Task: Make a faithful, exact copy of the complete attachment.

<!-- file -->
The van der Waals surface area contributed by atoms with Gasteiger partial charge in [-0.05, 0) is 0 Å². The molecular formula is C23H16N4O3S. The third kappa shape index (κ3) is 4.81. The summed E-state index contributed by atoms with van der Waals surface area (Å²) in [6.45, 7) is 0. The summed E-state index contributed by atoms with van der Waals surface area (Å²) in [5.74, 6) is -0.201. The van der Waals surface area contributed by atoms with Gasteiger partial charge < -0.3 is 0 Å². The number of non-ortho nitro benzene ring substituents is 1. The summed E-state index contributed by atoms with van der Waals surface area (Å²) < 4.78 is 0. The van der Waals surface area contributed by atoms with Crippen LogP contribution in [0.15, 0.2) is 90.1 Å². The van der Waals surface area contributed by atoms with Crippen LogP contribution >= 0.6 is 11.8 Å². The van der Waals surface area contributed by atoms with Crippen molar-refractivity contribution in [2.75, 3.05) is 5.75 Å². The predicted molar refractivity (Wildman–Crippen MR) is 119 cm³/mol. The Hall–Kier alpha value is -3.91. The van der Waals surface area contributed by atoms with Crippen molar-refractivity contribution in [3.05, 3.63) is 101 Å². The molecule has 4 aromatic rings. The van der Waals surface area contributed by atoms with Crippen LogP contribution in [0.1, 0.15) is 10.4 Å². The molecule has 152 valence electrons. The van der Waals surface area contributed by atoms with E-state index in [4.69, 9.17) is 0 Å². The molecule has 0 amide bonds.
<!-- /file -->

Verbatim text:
The van der Waals surface area contributed by atoms with Gasteiger partial charge in [-0.05, 0) is 0 Å². The molecular formula is C23H16N4O3S. The third kappa shape index (κ3) is 4.81. The summed E-state index contributed by atoms with van der Waals surface area (Å²) in [6.45, 7) is 0. The summed E-state index contributed by atoms with van der Waals surface area (Å²) in [5.74, 6) is -0.201. The van der Waals surface area contributed by atoms with Gasteiger partial charge < -0.3 is 0 Å². The number of non-ortho nitro benzene ring substituents is 1. The summed E-state index contributed by atoms with van der Waals surface area (Å²) < 4.78 is 0. The van der Waals surface area contributed by atoms with Crippen LogP contribution in [0.15, 0.2) is 90.1 Å². The van der Waals surface area contributed by atoms with Crippen LogP contribution >= 0.6 is 11.8 Å². The van der Waals surface area contributed by atoms with Crippen molar-refractivity contribution in [2.75, 3.05) is 5.75 Å². The predicted molar refractivity (Wildman–Crippen MR) is 119 cm³/mol. The Hall–Kier alpha value is -3.91. The van der Waals surface area contributed by atoms with Crippen molar-refractivity contribution in [3.05, 3.63) is 101 Å². The molecule has 4 aromatic rings. The van der Waals surface area contributed by atoms with Crippen LogP contribution in [0.1, 0.15) is 10.4 Å². The molecule has 152 valence electrons. The van der Waals surface area contributed by atoms with E-state index in [4.69, 9.17) is 0 Å². The molecule has 0 amide bonds.